The Slap Our Poker Machine Addiction

Text: Drew Rooke

Like many young Australians, I have grown up with the pokies. With just under 200,000 of them scattered around the country – not in casinos but in the venerable pubs and clubs that are the focal point of the country’s social landscape – they’re near impossible to avoid. As Dr Katy O’Neill, a gambling counsellor since 2006, told me: “Australia has pokies the way America has guns.”

As a child I remember seeing them when my family and I went out for dinner to the local Chinese restaurant housed inside Penshurst RSL, and as a just-turned-eighteener I remember ‘having a slap’ with mates on some of our first nights out as legal adults. We even would impersonate the comical Mexican character who is the face of one of the most popular games in the country, screaming out “Mooooorrrrreeeee Chilli’ to each other as a joke.

But I never took a huge liking to them, and, really, I thought they were as boring as playing tennis by yourself – only they were much more expensive. I gave very little thought to them, and even less about whether it was strange that there are so many of them in venues built for the gathering of friends, families and whole communities. Their normalcy bred apathy.

Then last May, after I had fished my brain for days for something juicy to write about, I trotted down to The Star casino to see whether, hidden amongst the rows of pokies and blackjack tables and roulette wheels, was a story in hiding. I found there a young man of about thirty years, dressed in his work clothes, an electronic access card attached to a lanyard hanging around his neck, feeding $50 notes into the poker machines at an average interval of two minutes, one after the other. I introduced myself and, with a shrug that said, ‘Sure. I couldn’t care less’, he allowed me to shadow him as he gambled. He seemed devoid of any sense of self-worth and was unbothered by my presence.

In the three hours we spent together, he lost $1,700. I learnt that he only ever gambled on the pokies; that when he started gambling years ago it was all just a bit of fun and he was able to control his spending; and that this day he had lied to his wife about going to work and had instead dashed off to the casino.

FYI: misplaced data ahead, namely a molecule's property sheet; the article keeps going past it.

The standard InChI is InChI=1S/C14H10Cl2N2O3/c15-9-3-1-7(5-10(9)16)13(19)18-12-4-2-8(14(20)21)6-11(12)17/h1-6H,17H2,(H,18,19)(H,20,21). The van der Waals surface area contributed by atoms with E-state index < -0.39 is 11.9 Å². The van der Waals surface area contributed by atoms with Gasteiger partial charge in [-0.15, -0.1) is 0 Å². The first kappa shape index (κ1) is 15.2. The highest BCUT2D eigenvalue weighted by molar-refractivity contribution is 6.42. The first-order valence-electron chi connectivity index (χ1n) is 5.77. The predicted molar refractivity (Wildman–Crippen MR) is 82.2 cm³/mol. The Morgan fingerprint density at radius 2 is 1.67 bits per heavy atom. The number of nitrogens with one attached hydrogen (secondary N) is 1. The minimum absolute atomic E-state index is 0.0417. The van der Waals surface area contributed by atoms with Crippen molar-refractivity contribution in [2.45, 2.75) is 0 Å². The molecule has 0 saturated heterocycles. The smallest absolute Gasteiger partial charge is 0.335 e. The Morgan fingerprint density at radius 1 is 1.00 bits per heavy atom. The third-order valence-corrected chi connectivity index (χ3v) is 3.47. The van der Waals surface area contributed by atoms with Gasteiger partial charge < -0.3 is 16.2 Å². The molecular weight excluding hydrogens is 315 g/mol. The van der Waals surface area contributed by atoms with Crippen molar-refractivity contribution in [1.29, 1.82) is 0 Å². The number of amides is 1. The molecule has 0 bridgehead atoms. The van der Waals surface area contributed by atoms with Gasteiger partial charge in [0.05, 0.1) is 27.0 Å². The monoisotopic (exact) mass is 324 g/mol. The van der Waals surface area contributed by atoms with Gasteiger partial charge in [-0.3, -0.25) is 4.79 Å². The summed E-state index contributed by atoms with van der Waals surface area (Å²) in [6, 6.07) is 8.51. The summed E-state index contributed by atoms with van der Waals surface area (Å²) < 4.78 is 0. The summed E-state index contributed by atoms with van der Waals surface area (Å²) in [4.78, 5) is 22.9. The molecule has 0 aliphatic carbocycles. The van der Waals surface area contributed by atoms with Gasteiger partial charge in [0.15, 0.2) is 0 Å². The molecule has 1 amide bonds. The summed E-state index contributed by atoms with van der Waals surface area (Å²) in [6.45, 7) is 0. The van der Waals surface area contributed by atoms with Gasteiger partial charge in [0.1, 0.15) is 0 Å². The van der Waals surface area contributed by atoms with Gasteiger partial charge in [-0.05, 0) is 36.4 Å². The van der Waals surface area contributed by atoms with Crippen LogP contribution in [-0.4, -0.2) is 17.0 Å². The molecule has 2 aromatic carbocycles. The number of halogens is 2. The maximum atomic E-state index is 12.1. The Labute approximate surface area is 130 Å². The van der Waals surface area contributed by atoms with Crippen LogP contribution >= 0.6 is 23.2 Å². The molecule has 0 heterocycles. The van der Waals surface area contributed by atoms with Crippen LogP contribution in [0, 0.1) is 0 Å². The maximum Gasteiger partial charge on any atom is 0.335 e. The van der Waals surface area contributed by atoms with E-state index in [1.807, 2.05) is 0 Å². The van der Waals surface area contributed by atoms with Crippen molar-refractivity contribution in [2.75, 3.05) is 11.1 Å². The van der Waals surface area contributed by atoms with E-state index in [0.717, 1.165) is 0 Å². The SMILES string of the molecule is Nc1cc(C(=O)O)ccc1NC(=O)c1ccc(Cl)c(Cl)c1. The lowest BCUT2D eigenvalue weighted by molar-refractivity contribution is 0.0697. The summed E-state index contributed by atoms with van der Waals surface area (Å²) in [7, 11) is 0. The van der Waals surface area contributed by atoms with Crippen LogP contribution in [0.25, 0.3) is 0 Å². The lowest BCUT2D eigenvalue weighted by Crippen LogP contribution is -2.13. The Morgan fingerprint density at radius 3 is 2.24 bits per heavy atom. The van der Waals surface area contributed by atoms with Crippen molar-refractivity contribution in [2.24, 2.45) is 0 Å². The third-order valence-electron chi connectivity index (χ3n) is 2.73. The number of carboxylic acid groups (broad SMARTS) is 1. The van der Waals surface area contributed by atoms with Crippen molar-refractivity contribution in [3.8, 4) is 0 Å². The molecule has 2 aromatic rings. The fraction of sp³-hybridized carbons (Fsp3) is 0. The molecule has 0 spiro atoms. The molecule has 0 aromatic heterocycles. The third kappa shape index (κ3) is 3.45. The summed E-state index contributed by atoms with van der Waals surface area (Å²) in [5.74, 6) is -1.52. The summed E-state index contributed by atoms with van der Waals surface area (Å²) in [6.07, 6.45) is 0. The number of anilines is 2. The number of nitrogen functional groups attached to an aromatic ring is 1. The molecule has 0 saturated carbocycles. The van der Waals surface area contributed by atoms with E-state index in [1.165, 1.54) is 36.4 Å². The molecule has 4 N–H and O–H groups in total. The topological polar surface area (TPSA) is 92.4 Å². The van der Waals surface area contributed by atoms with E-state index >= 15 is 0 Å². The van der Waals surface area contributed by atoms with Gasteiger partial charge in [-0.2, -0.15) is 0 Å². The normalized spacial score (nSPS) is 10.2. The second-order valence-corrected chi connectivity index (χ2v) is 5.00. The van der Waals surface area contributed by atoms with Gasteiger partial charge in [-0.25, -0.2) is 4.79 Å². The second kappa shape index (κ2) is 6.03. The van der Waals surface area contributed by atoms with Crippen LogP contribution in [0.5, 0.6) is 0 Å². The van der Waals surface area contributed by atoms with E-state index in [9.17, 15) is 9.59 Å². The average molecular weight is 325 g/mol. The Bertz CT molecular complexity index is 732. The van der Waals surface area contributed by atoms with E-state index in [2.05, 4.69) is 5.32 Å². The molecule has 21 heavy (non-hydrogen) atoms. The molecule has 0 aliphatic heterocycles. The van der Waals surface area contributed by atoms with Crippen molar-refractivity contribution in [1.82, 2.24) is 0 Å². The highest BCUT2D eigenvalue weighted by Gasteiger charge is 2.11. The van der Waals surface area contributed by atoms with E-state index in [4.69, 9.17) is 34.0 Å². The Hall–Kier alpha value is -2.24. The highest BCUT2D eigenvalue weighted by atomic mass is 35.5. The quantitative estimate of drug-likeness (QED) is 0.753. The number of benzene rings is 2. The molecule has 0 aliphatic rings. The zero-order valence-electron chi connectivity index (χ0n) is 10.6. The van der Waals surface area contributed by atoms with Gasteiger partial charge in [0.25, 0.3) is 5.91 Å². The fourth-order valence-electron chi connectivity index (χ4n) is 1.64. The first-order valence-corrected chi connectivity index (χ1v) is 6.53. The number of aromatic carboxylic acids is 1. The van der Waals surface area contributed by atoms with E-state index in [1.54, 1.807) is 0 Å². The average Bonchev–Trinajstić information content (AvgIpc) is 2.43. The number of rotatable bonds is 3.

I wrote a story about this man and our day together, but as I gave more thought to the issue, I smelt the blood of a much, much bigger story. Eighteen months later, I find myself halfway through a book about Australia’s love affair with the pokies. And now, unlike when I was younger, it really does seem strange that these machines are everywhere.

According to the 2010 Productivity Commission inquiry into Australia’s gambling industry, they are the source of 75-80% of all gambling addictions. The total annual cost of the harm they cause to the community is estimated at $3.7 billion, a figure arrived at when one includes gambling losses, suicide, depression, relationship breakdown, lowered work productivity, job loss, bankruptcy and crime. And of the $11 billion lost playing them every year, an estimated 40% comes from gambling addicts.


“Australia has pokies the way America has guns.”  
–  Dr Katy O’Neill, Gambling Counsellor


These aren’t the people you see on government anti-drug advertisements, the scabby addicts who dig at the bugs under their skin. But they’re addicts just the same. They crave, they think about getting a fix at most waking hours, they try to give it up but can’t, and they cause great injury to themselves and their loved ones. Few in the public have any sympathy.

As one addict, a woman from Adelaide who works as a hospital front-of-house, explained to me: “There’s a stigma around gambling addiction and playing the pokies. You give up smoking, you give up alcohol and people say, ‘Wow. That’s fantastic. That’s great. You have an addiction to poker machines and it’s completely different. When I told my sister about my addiction, it was as if I was an alien. She couldn’t understand that it was an addiction that had taken over my whole body and my whole life, and that every living minute I would think about the pokies in some way shape or form.”